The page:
This archived news story is available only for your personal, non-commercial use. Information in the story may be outdated or superseded by additional information. Reading or replaying the story in its archived form does not constitute a republication of the story.
CEDAR CITY, Utah (AP) -- Only four of this city's 141 businesses are in compliance with the federal Americans with Disabilities Act, but advocates are emphasizing the positive.
The Cedar Disability Action Team recognized a Maverik Country Store and The Pizza Factory for going out of their way to design special accommodations for the disabled in new construction.
"For people with disabilities, to have a parking space right next to the doorway that is clearly marked, not only with the painted blue symbol on the ground but an upright sign posted, it does a lot to help us get into businesses more conveniently," Cedar Disability Action Team board member Dave Christopher said Friday.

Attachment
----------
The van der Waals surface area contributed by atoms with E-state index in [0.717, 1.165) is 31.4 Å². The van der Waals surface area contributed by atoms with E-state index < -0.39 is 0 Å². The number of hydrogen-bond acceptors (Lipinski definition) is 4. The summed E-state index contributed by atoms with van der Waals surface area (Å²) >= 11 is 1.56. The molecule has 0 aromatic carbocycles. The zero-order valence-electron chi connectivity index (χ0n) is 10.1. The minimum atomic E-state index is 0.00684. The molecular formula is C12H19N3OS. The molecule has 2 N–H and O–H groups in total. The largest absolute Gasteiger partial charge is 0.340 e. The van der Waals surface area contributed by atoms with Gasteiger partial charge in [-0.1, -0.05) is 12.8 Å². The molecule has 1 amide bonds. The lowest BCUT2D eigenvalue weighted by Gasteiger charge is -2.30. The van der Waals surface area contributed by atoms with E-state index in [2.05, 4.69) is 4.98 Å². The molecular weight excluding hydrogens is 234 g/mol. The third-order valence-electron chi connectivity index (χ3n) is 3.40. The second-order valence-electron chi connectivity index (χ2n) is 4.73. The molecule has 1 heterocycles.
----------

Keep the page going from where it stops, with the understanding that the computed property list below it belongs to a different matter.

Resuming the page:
Christopher, who sits on a city project review committee, said owners of new Maverik store "did it right." They sought his advice beforehand on rules for curb cutouts and one disabled parking space for every 25 spaces.
Maverick owner Jody Weiner also installed an intercom at gas pumps. She said the store is "open, airy and friendly and easily accessible for all customers, not just those who can walk, but to everyone."
Disability Law Center advocate Kathy Kessler said 12 percent of Iron County's population -- or 4,123 people -- are disabled. She said businesses that ignore ADA guidelines could be liable for breaking the law, and are cutting themselves short on loyal customers and profits. ADA guidelines can be enforced in civil actions.
The Pizza Factory sought a new location after one of its owners, Bill Kringlen, was confined to a wheelchair with cancer for the last six months of his life.
"He realized he couldn't eat in his own restaurant because it wouldn't accommodate his wheelchair and he gained a great empathy for people who are in wheelchairs because of that," said Chris Weaver, co-owner of pizza shop. "As much as he loved where the restaurant was, he really wanted it be accessible to everyone because we like our whole clientele, from the high school kids to the grandpa and grandmas."
Information from: The Spectrum, http://www.thespectrum.com
(Copyright 2005 by The Associated Press. All Rights Reserved.)